After one last breakfast at our chateau hotel (I definitely could have gone for a couple more days in the Loire Valley),
(One last picture of the chateau, sigh)
we boarded the bus, and headed for Chartres. Chartres is famous for its Cathedral--Notre Dame de Chartres (Our Lady of Chartres).
Just a quick bit about the entrance. This is the Royal Portal, which dates to the 12th century. An earlier church on this spot burned in 1195, but this part was saved and incorporated into the new church.
The cathedral today was built mostly between 1194 and 1250. It is considered to be one of the best examples of French gothic style, especially since relatively few changes were made over the centuries (especially compared to other gothic churches).
(a pilgrims labyrinth, located in the nave, before the transept. In the middle ages, if a person couldn't afford to take a pilgrim, they could come to a church with on of these)
(Form the alter, looking inside the choir)
The cathedral also has much of its original stained glass, most dating from between 1205 and 1280.
(South Rose window, depicting the New Testament)
(South Rose Window, depicting the Old Testament)
(St. Anne holding the Virgin Mary as a baby in the middle of the South Rose Window)
Here are a couple of close ups of some of the other windows, this time off the nave of the church, that came out:
Four windows remain with Romanesque glass from the 12th century. This glass survived a fire that destroyed the previous church on this site in 1195.
(The window on the left is 12th century. You can really see the difference in the blue)
(12th century glass--Notre Dame de la Belle Verrière)
(West Rose Window)
Underneath the West rose window are the other surviving 12th century lancets. Unfortunately, only one of my close ups came out:
(Tree of Jesse)
(some even depict ordinary people)
The choir depicts the lives of Mary and Jesus.
Another interesting thing to see in this cathedral is the preservation work to clean the inside. As we turned the corner around the ambulatory, you could really see the difference between the parts cleaned and not.
This was my favorite of the chapels off the ambulatory:
The church has a piece of a veil believed to have been worn by Mary at the birth of Christ:
And just a couple additional pictures of the church:
(statute inside the altar)
The Cathedral was all we saw in Chartres. We headed back to the bus, and began our return trip to Paris. A couple hours later we arrived in Paris, and the tour group broke up.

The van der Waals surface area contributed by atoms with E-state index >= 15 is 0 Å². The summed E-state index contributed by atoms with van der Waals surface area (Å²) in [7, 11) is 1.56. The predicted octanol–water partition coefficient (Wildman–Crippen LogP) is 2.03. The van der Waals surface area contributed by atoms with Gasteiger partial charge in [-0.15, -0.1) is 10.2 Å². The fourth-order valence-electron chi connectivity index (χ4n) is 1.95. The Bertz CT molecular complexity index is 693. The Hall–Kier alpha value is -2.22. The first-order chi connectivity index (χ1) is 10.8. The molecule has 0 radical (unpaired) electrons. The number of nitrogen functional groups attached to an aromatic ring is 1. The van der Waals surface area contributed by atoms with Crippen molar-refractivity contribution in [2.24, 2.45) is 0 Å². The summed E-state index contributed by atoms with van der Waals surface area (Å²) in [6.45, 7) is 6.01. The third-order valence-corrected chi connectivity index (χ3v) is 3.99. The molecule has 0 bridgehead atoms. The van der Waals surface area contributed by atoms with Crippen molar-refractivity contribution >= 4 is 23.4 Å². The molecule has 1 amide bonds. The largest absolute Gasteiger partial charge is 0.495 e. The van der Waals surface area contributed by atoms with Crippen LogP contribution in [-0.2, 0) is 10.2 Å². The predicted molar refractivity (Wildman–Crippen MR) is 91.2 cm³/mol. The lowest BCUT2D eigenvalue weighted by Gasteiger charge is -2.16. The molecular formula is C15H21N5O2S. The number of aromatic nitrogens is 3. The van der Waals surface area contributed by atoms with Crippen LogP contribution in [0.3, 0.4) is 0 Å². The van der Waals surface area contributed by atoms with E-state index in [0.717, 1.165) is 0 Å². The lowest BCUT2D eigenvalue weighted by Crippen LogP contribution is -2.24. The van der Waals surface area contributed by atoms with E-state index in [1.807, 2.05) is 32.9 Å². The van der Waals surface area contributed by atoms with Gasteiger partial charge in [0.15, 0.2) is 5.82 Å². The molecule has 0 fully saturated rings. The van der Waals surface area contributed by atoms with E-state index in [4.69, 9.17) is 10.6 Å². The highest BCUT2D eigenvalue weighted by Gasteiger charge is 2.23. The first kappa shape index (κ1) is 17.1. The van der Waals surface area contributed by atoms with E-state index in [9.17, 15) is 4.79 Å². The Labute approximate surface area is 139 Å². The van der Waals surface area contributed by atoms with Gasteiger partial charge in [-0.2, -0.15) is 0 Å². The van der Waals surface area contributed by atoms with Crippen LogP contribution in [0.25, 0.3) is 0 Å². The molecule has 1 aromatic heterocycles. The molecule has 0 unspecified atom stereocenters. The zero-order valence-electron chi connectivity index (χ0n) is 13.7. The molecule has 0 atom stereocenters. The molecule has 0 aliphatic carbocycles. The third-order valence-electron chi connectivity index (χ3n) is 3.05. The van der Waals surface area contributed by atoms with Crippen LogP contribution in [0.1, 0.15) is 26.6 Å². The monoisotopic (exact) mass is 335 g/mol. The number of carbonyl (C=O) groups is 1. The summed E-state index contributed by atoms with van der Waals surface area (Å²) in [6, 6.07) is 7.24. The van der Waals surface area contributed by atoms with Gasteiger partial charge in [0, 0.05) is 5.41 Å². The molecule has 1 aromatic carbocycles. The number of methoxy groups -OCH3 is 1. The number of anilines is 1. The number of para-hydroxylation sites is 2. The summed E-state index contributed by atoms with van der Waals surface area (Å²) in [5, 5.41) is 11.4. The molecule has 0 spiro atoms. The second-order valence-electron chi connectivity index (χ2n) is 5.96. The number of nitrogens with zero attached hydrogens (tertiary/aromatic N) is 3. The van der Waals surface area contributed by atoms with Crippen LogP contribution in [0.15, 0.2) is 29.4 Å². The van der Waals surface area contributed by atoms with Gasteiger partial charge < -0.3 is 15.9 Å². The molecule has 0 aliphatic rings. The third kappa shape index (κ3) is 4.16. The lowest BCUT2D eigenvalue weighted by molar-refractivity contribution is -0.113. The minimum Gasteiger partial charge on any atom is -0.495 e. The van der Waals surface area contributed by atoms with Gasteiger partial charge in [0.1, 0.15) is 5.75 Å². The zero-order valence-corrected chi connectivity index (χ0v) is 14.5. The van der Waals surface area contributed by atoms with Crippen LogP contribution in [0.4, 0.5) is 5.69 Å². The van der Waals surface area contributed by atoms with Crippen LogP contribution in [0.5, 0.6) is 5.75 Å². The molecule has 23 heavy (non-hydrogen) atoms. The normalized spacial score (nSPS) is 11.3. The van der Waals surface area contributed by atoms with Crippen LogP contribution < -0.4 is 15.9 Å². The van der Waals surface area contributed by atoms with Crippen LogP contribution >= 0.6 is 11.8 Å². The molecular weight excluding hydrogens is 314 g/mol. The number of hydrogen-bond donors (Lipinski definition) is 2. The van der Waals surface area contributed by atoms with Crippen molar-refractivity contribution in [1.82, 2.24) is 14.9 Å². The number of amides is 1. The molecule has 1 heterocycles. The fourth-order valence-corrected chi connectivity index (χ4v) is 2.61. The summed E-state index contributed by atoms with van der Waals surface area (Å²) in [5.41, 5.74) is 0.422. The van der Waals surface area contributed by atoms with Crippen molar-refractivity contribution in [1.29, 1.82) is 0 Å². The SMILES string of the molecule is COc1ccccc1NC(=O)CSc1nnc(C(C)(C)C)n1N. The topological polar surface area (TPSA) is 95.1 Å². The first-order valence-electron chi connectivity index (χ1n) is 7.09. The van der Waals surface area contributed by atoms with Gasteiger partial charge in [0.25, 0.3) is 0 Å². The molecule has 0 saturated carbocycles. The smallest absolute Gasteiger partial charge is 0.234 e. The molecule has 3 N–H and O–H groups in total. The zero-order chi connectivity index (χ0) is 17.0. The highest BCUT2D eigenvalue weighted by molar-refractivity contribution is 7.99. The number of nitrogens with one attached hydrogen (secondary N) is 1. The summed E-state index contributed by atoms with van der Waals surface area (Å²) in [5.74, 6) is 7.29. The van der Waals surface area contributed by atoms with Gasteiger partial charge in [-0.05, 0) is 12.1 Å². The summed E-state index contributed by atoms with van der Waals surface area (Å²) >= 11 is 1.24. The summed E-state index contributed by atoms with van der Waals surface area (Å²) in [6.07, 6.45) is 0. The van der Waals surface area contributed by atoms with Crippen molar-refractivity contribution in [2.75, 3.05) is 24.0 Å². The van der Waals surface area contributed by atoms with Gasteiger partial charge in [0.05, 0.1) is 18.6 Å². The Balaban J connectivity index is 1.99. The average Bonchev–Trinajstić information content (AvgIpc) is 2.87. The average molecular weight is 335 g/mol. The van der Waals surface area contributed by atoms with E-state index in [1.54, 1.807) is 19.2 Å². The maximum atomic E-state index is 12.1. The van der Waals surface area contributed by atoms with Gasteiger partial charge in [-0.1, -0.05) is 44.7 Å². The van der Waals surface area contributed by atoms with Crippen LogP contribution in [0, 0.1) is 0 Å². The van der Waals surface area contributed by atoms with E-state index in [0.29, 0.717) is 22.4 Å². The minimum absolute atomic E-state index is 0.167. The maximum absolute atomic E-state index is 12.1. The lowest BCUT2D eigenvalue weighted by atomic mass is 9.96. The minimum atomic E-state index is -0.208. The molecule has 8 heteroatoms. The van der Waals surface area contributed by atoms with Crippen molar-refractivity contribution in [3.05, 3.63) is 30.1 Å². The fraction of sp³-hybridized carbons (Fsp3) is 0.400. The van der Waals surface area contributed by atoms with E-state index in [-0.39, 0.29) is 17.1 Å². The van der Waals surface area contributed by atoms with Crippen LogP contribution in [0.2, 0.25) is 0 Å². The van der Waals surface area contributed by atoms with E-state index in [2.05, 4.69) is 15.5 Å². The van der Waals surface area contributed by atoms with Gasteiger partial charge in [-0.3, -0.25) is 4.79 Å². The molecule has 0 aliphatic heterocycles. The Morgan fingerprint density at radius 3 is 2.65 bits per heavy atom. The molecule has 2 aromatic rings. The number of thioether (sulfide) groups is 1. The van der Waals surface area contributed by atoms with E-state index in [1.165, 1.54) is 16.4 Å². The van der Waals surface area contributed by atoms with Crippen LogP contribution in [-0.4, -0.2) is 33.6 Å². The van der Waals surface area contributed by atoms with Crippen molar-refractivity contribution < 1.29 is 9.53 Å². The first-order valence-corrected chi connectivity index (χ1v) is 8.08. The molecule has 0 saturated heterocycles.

Katherine and I then headed off our on own for the last couple of spots on our (very long) list.
Our first stop was Montemarte. We took the metro from the hotel, and then climbed, and climbed,
and climbed to get to the top,
Where Sacre Coeur Basilica (Sacred Heart) is located! This church is a part of the skyline of Paris, so it is very well known, but it is also relatively new--construction began in 1875, and was finished in 1914.
The Church was completely packed! I think I forgot to mention until this point, but this was May 1st, and Labor Day in France. On this national holiday most things were closed--except for the cathedrals, which made this a hot spot for tourists.
Sacre Coeur has gorgeous mosaics throughout:
(Apse Mosaic--one of the largest mosaics in the world. It depicts Jesus surrounded by some of the saints especially important to France, including Mary, St. Michael, and Joan of Arc. A personification of France as a woman offers her crown to Jesus as well--I think it is the lady in gold under Mary's hand to the left of the Mosaic)
There was also some very nice statuary:
(Immaculate heart of Mary)
(St. Margaret Mary I believe, holding a Sacred Heart)
Finally, a couple interesting stained glass windows depicting the sacred heart and saints associated with it:
(so sad this is slightly blurry, but I am including it anyway because it is a (somewhat) modern take on a rose window)
After leaving the church (and a quick glimpse out at Paris),
(Did I mention it was really cold, foggy, and misty/rainy this day?)
we headed out to see a bit more of Montemarte.
(No, the cold did not stop us from getting ice cream...)
(umm, macaroons and chocolate!)
Because Montemarte is high above the rest of Paris, it used to have lots of windmills (one source I found on the internet said 13). Today, two remain, collectively called the Moulin de la Galette.
The older of the two was built in 1622.
(Originally named Le Moulin Blute-Fin)
It has had many different uses within the last century--Renoir painted Bal du Moulin de la Galette (Dance at the Galette Windmill) from its time as a ballroom.
(Picture from the internet. This is actually one of the famous paints at the Orsay that Katherine and I couldn't find)
(Originally called Le Moulin Radet)
After finding the windmills, we walked back up the hill to find a metro stop to start the next part of this day's journey--but more on that tomorrow. Before I sign off for the night, a couple of additional pictures of Montemarte:
(Such an appropriate find on our last day in Paris!)